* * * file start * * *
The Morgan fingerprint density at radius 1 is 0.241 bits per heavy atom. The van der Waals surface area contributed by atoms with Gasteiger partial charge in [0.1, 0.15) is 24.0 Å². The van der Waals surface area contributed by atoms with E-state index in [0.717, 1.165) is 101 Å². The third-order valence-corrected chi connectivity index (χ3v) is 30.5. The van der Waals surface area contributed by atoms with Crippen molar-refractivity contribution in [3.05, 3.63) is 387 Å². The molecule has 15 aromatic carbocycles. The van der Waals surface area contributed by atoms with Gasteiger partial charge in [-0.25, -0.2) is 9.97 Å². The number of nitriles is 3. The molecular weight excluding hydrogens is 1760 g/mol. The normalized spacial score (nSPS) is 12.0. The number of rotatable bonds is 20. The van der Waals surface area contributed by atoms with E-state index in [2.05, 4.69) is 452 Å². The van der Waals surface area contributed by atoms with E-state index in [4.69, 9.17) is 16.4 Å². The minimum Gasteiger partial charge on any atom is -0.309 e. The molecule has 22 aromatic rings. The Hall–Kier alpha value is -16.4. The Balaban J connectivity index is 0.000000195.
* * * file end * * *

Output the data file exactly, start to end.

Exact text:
The Morgan fingerprint density at radius 1 is 0.241 bits per heavy atom. The van der Waals surface area contributed by atoms with Gasteiger partial charge in [0.1, 0.15) is 24.0 Å². The van der Waals surface area contributed by atoms with E-state index in [0.717, 1.165) is 101 Å². The third-order valence-corrected chi connectivity index (χ3v) is 30.5. The van der Waals surface area contributed by atoms with Crippen molar-refractivity contribution in [3.05, 3.63) is 387 Å². The molecule has 15 aromatic carbocycles. The van der Waals surface area contributed by atoms with Gasteiger partial charge in [-0.25, -0.2) is 9.97 Å². The number of nitriles is 3. The molecular weight excluding hydrogens is 1760 g/mol. The normalized spacial score (nSPS) is 12.0. The number of rotatable bonds is 20. The van der Waals surface area contributed by atoms with E-state index in [2.05, 4.69) is 452 Å². The van der Waals surface area contributed by atoms with E-state index in [4.69, 9.17) is 16.4 Å². The minimum Gasteiger partial charge on any atom is -0.309 e. The molecule has 22 aromatic rings. The Hall–Kier alpha value is -16.4. The Balaban J connectivity index is 0.000000195.